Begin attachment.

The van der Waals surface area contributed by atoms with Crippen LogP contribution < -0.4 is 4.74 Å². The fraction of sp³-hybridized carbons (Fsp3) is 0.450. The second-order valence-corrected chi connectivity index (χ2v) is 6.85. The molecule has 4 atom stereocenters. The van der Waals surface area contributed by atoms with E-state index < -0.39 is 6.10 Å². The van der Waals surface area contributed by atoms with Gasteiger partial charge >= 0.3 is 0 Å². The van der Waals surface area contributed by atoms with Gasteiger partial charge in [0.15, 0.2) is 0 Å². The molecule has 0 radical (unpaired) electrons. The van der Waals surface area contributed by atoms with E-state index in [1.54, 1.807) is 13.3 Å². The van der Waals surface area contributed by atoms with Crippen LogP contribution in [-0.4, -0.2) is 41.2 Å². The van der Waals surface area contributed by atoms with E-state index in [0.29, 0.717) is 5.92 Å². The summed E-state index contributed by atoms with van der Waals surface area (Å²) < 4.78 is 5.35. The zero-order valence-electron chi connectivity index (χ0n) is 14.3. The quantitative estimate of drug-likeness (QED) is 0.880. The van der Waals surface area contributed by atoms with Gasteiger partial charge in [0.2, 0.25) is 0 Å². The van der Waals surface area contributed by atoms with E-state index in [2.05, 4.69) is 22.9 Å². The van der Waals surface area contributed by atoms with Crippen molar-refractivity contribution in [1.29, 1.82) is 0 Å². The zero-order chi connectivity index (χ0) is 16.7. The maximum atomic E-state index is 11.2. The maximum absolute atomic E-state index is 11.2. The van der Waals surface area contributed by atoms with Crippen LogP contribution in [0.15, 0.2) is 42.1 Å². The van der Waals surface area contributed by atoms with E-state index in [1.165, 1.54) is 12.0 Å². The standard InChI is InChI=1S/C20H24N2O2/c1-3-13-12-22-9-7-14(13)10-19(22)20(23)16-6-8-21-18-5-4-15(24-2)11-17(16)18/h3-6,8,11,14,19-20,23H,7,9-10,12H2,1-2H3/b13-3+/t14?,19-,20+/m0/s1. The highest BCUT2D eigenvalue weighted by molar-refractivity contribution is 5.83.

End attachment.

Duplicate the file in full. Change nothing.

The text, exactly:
The van der Waals surface area contributed by atoms with Crippen LogP contribution < -0.4 is 4.74 Å². The fraction of sp³-hybridized carbons (Fsp3) is 0.450. The second-order valence-corrected chi connectivity index (χ2v) is 6.85. The molecule has 4 atom stereocenters. The van der Waals surface area contributed by atoms with E-state index < -0.39 is 6.10 Å². The van der Waals surface area contributed by atoms with Gasteiger partial charge >= 0.3 is 0 Å². The van der Waals surface area contributed by atoms with Gasteiger partial charge in [0.15, 0.2) is 0 Å². The molecule has 0 radical (unpaired) electrons. The van der Waals surface area contributed by atoms with E-state index in [1.54, 1.807) is 13.3 Å². The van der Waals surface area contributed by atoms with Crippen LogP contribution in [-0.4, -0.2) is 41.2 Å². The van der Waals surface area contributed by atoms with E-state index in [0.29, 0.717) is 5.92 Å². The summed E-state index contributed by atoms with van der Waals surface area (Å²) < 4.78 is 5.35. The zero-order valence-electron chi connectivity index (χ0n) is 14.3. The quantitative estimate of drug-likeness (QED) is 0.880. The van der Waals surface area contributed by atoms with Gasteiger partial charge in [0.2, 0.25) is 0 Å². The van der Waals surface area contributed by atoms with E-state index in [2.05, 4.69) is 22.9 Å². The van der Waals surface area contributed by atoms with Crippen molar-refractivity contribution in [1.29, 1.82) is 0 Å². The zero-order chi connectivity index (χ0) is 16.7. The maximum atomic E-state index is 11.2. The maximum absolute atomic E-state index is 11.2. The van der Waals surface area contributed by atoms with Crippen LogP contribution in [0.15, 0.2) is 42.1 Å². The van der Waals surface area contributed by atoms with E-state index in [1.165, 1.54) is 12.0 Å². The standard InChI is InChI=1S/C20H24N2O2/c1-3-13-12-22-9-7-14(13)10-19(22)20(23)16-6-8-21-18-5-4-15(24-2)11-17(16)18/h3-6,8,11,14,19-20,23H,7,9-10,12H2,1-2H3/b13-3+/t14?,19-,20+/m0/s1. The highest BCUT2D eigenvalue weighted by molar-refractivity contribution is 5.83.